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  • Open Space Technology is an effective, economical, fast, and easily repeatable strategy for organizing meetings of between 5 and 1,000 participants
  • The originator of the Open Space Technology process explores what it is and how it developed as a process for meeting management

At the start of this thoughtful and revelatory book, Harrison Owen relates the story of how he was lunching with a senior official of the American Society for Training and Development, who observed that if what Owen had just told him about Open Space Technology (OST) was true, then "95% of what we are currently doing does not need to be done."

OST is strategy for organizing meetings that is radical, revolutionary, and deceptively simple. Expanding Our Now is an exploration of what OST is, how it developed as a process for meeting management, and how and why it works all over the world, for groups of all sizes dealing with a vast range of issues.

To be published simultaneously with Open Space Technology: A User's Guide, -- a companion volume which details methods for implementing an Open Space event -- Expanding Our Now provides historical background, with case studies and delves into the questions of why and how Open Space works.

Owen makes a compelling case that OST can move organizations to higher levels of performance, without elaborate training or professional facilitators. By focusing on 'Now' -- this present moment -- perception is expanded so that, for example, AT&T was able to accomplish 10 months work in a matter of 2 days.

'Now' is the heart of the matter. When Now gets big, time and space open up for doing what is needed. In the experience of Owen and thousands of people around the world who have used this technology successfully, OST expands 'Now' . Here he offers numerous successful case studies from corporations (such as Boeing and AT&T), community service organizations, and even countries (Canada) to demonstrate the power of 'Now'.

While Open Space violates many of the traditional principles of meeting (and organizational) management, it is remarkably effective. Owen challenges the idea that anyone can actually control a closed system, suggesting that in reality all systems are open, and OST simply acknowledges and takes full advantage of that reality.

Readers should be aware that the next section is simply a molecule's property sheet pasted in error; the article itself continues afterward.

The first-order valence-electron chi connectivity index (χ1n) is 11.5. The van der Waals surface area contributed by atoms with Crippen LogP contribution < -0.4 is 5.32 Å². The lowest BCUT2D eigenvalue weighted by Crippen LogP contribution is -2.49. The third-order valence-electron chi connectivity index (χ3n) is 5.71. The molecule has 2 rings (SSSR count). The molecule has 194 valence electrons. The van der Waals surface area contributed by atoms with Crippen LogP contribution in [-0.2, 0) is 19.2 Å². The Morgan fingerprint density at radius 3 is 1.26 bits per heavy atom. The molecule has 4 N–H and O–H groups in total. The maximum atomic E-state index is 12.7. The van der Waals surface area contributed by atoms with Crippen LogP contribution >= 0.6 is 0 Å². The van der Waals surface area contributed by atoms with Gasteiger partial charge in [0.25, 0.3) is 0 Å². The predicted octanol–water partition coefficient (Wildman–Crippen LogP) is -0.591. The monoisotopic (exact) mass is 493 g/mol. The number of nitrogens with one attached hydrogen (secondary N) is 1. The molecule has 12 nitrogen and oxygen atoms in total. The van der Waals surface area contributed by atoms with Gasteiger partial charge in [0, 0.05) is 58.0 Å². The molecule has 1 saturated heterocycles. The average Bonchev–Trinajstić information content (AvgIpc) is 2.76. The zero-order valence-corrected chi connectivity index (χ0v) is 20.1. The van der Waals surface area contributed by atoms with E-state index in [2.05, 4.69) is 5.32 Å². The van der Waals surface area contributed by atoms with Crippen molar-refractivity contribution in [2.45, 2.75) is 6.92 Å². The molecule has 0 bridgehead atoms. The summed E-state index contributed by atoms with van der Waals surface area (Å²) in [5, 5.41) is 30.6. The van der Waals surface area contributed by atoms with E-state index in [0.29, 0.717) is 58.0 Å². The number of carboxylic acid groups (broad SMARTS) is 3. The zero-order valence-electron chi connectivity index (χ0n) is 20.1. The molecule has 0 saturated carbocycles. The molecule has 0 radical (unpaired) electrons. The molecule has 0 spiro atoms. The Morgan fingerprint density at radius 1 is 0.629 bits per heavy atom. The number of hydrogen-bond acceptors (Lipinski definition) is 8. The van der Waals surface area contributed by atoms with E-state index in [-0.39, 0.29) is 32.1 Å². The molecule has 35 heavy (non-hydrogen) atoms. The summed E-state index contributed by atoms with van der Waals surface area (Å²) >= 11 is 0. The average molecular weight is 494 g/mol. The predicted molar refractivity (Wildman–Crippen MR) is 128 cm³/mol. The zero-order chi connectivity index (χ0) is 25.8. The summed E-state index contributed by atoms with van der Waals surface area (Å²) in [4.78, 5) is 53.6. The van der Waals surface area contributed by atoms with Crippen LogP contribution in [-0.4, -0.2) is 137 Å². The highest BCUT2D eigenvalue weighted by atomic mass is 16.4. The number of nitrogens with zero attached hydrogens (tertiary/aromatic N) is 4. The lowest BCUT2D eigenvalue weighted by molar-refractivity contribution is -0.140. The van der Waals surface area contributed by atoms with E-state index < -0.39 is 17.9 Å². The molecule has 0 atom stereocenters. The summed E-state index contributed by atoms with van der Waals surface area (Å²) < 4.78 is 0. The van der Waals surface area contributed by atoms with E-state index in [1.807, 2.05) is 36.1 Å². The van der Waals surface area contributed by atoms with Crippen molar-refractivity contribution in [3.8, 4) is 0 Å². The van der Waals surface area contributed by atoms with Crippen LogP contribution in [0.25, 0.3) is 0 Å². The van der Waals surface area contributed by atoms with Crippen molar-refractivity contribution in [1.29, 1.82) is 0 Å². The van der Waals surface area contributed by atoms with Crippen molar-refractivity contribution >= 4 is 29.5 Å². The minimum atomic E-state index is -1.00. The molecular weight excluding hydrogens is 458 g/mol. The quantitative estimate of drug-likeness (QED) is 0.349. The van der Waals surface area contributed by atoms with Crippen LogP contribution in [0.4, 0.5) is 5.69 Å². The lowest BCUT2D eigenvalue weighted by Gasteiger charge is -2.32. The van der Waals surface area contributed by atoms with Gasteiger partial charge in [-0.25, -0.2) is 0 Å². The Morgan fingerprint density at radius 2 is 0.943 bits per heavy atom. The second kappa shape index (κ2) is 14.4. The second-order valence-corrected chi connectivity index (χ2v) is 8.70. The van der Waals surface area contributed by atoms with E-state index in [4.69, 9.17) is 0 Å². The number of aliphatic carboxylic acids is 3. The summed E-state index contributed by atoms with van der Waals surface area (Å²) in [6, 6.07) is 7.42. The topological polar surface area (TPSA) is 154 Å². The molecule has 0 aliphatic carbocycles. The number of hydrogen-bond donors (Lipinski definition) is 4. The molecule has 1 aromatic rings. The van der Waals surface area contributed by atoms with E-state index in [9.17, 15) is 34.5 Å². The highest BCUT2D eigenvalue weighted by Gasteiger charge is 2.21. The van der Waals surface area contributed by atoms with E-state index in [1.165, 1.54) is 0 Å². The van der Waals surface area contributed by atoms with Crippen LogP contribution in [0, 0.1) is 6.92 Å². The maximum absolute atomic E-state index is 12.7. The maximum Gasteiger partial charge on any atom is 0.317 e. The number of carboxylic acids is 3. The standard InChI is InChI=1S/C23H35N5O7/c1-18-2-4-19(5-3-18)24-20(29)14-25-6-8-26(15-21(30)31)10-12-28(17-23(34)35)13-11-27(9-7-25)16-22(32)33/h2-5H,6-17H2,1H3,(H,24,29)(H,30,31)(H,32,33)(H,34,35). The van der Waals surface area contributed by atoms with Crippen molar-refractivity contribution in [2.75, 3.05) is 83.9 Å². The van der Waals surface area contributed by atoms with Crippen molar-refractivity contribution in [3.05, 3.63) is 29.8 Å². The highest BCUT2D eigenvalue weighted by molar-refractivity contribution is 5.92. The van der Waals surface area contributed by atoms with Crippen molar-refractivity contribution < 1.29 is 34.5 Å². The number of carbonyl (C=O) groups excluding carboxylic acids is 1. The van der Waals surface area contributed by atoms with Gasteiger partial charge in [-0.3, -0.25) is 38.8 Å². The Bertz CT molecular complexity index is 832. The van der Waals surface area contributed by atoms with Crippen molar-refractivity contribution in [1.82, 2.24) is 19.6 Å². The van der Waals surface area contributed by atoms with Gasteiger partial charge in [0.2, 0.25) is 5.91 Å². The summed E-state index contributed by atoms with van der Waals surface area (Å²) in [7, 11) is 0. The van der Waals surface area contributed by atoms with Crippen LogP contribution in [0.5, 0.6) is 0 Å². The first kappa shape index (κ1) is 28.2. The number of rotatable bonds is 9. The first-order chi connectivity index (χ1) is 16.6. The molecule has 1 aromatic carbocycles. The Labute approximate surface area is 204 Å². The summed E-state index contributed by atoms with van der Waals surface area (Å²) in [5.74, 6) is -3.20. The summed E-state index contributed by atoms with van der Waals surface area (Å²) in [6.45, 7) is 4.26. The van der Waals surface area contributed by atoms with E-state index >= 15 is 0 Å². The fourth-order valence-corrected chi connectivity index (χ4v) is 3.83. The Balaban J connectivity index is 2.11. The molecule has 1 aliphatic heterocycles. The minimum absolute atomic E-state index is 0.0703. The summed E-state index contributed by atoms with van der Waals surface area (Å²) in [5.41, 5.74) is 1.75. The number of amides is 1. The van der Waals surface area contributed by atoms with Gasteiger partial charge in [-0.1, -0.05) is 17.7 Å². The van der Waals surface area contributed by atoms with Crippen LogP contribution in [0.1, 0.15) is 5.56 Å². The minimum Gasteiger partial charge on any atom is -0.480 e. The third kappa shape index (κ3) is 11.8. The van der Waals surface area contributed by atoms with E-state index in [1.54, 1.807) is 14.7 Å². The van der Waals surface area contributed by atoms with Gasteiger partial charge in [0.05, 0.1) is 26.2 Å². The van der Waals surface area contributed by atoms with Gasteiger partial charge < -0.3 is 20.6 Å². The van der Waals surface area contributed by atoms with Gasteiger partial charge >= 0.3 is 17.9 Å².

One of Owen's first encounters with Open Space -- at a multi-lingual, multi-cultural, multi-national meeting focused on organizational learning -- sets the stage for Expanding Our Now, followed by a discussion of the "Four Principles and One Law" that characterize OST:

The Four Principles:

1. Whoever comes are the right people. It is not how many people show up, their title or position, but rather the fact that they shared a passion about the issue(s) at hand.

2. Whatever happens is the only thing that could have. This principle reminds participants not to focus on what might have been, could have been, or should have been, and anchors our regard firmly in what is-right now.

3. Whenever it starts in the right time. When it comes to creative interchange and spirited inquiry, the clock is not the final arbiter. Things start when they are ready. Not before, and not later.

4. When it's over it's over. Don't waste time when the moment has passed. Move on to something useful.

The One Law:

The law of two feet. If at any time you find that you are neither contributing nor learning, use your two feet and move.

Through the story of the evolution of Open Space, Owen shows how one person can take any group ranging in size from 5 - 1000 people from the edge of confusion to productive work in just over 15 minutes, with no advance agenda preparation required.

Anyone concerned with boosting the functional levels of their organization, including internal and external organization development and human resource professionals in business, government, educational, community, and not-for-profit organizations will find Expanding Our Now a provocative and useful exploration of how we meet and how to take much more from that interaction.